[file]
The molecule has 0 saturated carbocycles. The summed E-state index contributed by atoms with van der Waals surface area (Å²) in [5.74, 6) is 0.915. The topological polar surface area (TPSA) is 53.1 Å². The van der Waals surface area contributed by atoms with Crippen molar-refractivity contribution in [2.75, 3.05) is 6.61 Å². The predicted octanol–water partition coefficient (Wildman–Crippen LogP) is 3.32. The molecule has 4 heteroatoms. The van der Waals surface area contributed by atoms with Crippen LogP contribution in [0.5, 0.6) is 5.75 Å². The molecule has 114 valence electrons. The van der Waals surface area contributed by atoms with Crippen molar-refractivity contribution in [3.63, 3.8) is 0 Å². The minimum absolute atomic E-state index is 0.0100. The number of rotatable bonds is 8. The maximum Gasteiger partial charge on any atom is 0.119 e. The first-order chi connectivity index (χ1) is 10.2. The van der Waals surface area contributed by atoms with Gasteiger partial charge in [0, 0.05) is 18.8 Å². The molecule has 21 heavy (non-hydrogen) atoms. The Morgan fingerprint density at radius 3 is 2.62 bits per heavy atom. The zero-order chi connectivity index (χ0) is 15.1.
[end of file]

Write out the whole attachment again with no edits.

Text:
The molecule has 0 saturated carbocycles. The summed E-state index contributed by atoms with van der Waals surface area (Å²) in [5.74, 6) is 0.915. The topological polar surface area (TPSA) is 53.1 Å². The van der Waals surface area contributed by atoms with Crippen molar-refractivity contribution in [2.75, 3.05) is 6.61 Å². The predicted octanol–water partition coefficient (Wildman–Crippen LogP) is 3.32. The molecule has 4 heteroatoms. The van der Waals surface area contributed by atoms with Crippen LogP contribution in [0.5, 0.6) is 5.75 Å². The molecule has 114 valence electrons. The van der Waals surface area contributed by atoms with Crippen molar-refractivity contribution in [3.63, 3.8) is 0 Å². The minimum absolute atomic E-state index is 0.0100. The number of rotatable bonds is 8. The maximum Gasteiger partial charge on any atom is 0.119 e. The first-order chi connectivity index (χ1) is 10.2. The van der Waals surface area contributed by atoms with Gasteiger partial charge in [0, 0.05) is 18.8 Å². The molecule has 21 heavy (non-hydrogen) atoms. The Morgan fingerprint density at radius 3 is 2.62 bits per heavy atom. The zero-order chi connectivity index (χ0) is 15.1.